BAMAKO, Mali (AP) — An Islamist group behind public executions and amputations in northern Mali is further expanding its reach, taking in a new brigade of members under its banner as the United Nations considers a plan by West African neighbors to oust the Islamists with military force.
The new wing of Ansar Dine, known as Ansar Shariah, has raised a new flag in Timbuktu that reads: "There is no god but God" emblazoned on white cloth.
"We want to broaden Ansar Dine to other communities in the north of Mali," said Oumar Ould Hamaha, an Islamic commander who is one of the organizers of the new brigade.
As the group claims expansion, some observers question whether fighters from other groups in the north are drawn to Ansar Dine's status because of its negotiations with the Malian government and the potential protection that might bring during a military intervention.
Ansar Dine, or "Defenders of the Faith," controls the towns of Kidal and Timbuktu in northern Mali. The fighters — estimated between 500 and 1,000 — have imposed a strict form of Islamic law known as Shariah there. They've stoned to death a couple accused of adultery, hacked off the hands of thieves and have recruited children as young as 12 into their ranks. Heavily armed men also have attacked bars that sell alcohol, and banned men and women from socializing in the streets.
However, in recent weeks their leaders have tried to make concessions, including distancing themselves from terrorism, even though many analysts question their sincerity.
The group led by longtime Tuareg rebel Iyad Ag Ghali came to power after a rebellion launched by members of the Tuareg ethnic group in the north. And most of Ansar Dine's members have been made up of Tuaregs since it was formed one year ago.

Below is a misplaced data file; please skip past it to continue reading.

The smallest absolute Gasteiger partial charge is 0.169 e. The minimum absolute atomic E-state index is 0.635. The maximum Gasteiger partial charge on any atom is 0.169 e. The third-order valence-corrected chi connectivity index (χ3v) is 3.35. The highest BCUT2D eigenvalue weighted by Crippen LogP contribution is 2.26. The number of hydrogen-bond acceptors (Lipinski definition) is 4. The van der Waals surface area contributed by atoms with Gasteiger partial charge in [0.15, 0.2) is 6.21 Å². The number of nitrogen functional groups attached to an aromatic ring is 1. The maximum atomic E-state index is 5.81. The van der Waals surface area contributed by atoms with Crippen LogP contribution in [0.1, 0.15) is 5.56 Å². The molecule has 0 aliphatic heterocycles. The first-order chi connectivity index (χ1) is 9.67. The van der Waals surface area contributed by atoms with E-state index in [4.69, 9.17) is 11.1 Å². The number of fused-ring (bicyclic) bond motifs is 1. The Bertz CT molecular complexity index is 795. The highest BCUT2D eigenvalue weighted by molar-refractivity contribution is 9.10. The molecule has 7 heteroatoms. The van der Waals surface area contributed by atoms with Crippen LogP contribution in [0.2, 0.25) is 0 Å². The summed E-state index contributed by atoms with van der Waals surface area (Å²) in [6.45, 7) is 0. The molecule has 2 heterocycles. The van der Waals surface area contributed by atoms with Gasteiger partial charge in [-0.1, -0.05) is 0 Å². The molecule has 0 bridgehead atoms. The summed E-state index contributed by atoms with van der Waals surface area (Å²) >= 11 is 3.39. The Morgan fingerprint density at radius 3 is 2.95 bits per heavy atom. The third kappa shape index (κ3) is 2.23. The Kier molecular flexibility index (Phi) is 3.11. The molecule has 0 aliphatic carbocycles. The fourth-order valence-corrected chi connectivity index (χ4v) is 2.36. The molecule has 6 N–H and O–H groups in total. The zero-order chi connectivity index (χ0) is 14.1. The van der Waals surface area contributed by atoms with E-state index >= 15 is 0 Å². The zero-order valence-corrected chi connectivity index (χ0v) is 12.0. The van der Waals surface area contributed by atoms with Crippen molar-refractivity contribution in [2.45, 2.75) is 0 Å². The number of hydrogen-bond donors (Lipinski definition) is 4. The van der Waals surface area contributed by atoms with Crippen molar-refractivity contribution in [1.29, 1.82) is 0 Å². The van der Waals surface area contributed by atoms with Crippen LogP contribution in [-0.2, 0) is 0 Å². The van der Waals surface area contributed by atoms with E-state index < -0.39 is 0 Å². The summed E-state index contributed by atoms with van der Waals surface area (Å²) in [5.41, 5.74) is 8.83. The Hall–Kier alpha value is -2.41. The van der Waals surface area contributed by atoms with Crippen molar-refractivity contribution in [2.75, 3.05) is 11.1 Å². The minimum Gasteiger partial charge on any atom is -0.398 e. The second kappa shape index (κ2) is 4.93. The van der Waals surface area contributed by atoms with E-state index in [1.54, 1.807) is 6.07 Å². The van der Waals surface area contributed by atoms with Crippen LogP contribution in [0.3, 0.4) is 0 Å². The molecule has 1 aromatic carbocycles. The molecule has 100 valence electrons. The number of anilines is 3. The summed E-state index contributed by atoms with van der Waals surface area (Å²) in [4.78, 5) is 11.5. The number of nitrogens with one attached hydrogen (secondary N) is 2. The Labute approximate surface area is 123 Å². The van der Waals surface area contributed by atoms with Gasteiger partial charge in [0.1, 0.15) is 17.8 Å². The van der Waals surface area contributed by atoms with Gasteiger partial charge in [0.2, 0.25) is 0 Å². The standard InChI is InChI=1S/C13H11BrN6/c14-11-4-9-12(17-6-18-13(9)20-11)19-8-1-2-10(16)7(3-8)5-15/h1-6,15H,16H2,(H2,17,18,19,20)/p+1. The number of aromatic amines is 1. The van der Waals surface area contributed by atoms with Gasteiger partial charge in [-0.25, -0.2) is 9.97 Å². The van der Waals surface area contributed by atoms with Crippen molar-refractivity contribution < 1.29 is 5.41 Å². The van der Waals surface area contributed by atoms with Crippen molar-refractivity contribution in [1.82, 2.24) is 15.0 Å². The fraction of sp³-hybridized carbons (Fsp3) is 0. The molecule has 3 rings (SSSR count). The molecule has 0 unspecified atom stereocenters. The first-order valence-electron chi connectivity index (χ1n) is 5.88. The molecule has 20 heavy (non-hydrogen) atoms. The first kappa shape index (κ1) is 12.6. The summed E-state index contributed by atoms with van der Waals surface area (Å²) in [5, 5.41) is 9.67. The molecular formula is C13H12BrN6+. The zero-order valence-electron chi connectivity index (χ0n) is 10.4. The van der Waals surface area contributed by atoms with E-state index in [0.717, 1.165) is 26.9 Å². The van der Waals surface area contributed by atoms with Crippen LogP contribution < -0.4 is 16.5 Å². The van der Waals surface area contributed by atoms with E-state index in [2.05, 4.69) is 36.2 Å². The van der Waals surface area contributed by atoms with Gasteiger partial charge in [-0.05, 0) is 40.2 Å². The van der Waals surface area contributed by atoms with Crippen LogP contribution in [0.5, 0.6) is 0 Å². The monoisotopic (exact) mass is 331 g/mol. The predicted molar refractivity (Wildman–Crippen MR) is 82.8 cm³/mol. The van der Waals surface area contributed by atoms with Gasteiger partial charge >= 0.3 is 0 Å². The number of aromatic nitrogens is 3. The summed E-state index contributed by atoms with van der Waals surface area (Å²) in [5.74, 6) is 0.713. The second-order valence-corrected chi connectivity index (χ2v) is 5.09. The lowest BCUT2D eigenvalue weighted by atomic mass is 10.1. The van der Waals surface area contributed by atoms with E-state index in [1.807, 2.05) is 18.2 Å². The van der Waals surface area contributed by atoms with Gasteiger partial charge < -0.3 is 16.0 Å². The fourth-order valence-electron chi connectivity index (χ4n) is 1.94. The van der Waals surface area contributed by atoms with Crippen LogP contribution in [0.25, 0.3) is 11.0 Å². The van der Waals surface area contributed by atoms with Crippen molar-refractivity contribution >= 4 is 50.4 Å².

The new wing , Ansar Shariah, will include local Arabs known as the Berabiche, as well as people of other ethnicities from the north who organizers say support the implementation of Shariah law there.
Alghabass Ag Intalla, one of Ansar Dine's leaders, confirmed the formation of the new group, saying it was made up mainly of Berabiche members and fighters previous allied with MUJAO, another Islamist extremist group that controls the city of Gao.
"The members of Ansar Shariah have accepted our principles and our approach, and they are under our coverage. There's no problem," he said.
Ansar Dine has been attracting new members because it is now seen as the only Islamic group in the north that can be brought to the negotiating table, analysts say. That's in part because their leaders are all Malian nationals who own property in north Mali and stand to lose if an international military operation is sanctioned.
By contrast, MUJAO and al-Qaida in the Islamic Maghreb, are led by Algerian and Mauritanian commanders. Their ideology is in sync with al-Qaida's and their spokesmen have made clear that they have no interest in negotiating with the "infidel" government of Mali.
Ansar Dine says some members have left MUJAO to join Ansar Shariah, a shift that comes amid questions about whether MUJAO could be a target of any regional military operation.
Still, the choice of forming the subgroup of Ansar Shariah rather than expanding the existing Ansar Dine organization also could suggest that some of these newer militants may not feel comfortable being under Ag Ghali's leadership, observers say.
The Islamist groups first took control of northern Mali in the wake of a March military coup in the country's distant capital.
This year's initial fighting prompted hundreds of thousands of Malians to flee the north, but many have since returned because of economic hardships elsewhere — even though it means living under Shariah law, where a person can be lashed for possessing cigarettes.
A proposed military intervention backed by the West African regional bloc known as ECOWAS is still awaiting final approval from the United Nations.
On Wednesday, Mali's president urged an intervention but acknowledged that in the end most of the extremists within Ansar Dine are in fact Malians and not foreign fighters.
"The Malian people have offered their solidarity to all people who have needed it," President Dioncounda Traore said. "Why today can we not also benefit from international solidarity?"
Associated Press writer Krista Larson in Dakar, Senegal contributed to this report.